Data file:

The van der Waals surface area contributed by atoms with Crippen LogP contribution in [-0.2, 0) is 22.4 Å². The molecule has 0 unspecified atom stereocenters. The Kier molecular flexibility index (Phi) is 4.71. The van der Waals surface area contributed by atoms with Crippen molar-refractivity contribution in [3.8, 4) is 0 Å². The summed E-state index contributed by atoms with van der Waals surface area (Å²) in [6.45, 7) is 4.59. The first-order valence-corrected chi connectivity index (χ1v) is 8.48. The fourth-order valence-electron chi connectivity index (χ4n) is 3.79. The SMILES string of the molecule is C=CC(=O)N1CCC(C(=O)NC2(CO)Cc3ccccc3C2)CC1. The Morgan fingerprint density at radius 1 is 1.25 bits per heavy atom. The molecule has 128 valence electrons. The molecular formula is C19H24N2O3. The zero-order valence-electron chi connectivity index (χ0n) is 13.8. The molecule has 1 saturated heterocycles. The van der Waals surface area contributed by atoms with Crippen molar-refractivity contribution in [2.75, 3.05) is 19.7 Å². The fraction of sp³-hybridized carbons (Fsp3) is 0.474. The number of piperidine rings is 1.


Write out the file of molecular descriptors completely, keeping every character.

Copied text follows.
The van der Waals surface area contributed by atoms with Crippen LogP contribution in [-0.2, 0) is 22.4 Å². The molecule has 0 unspecified atom stereocenters. The Kier molecular flexibility index (Phi) is 4.71. The van der Waals surface area contributed by atoms with Crippen molar-refractivity contribution in [3.8, 4) is 0 Å². The summed E-state index contributed by atoms with van der Waals surface area (Å²) in [6.45, 7) is 4.59. The first-order valence-corrected chi connectivity index (χ1v) is 8.48. The fourth-order valence-electron chi connectivity index (χ4n) is 3.79. The SMILES string of the molecule is C=CC(=O)N1CCC(C(=O)NC2(CO)Cc3ccccc3C2)CC1. The Morgan fingerprint density at radius 1 is 1.25 bits per heavy atom. The molecule has 128 valence electrons. The molecular formula is C19H24N2O3. The zero-order valence-electron chi connectivity index (χ0n) is 13.8. The molecule has 1 saturated heterocycles. The van der Waals surface area contributed by atoms with Crippen molar-refractivity contribution in [2.75, 3.05) is 19.7 Å². The fraction of sp³-hybridized carbons (Fsp3) is 0.474. The number of piperidine rings is 1.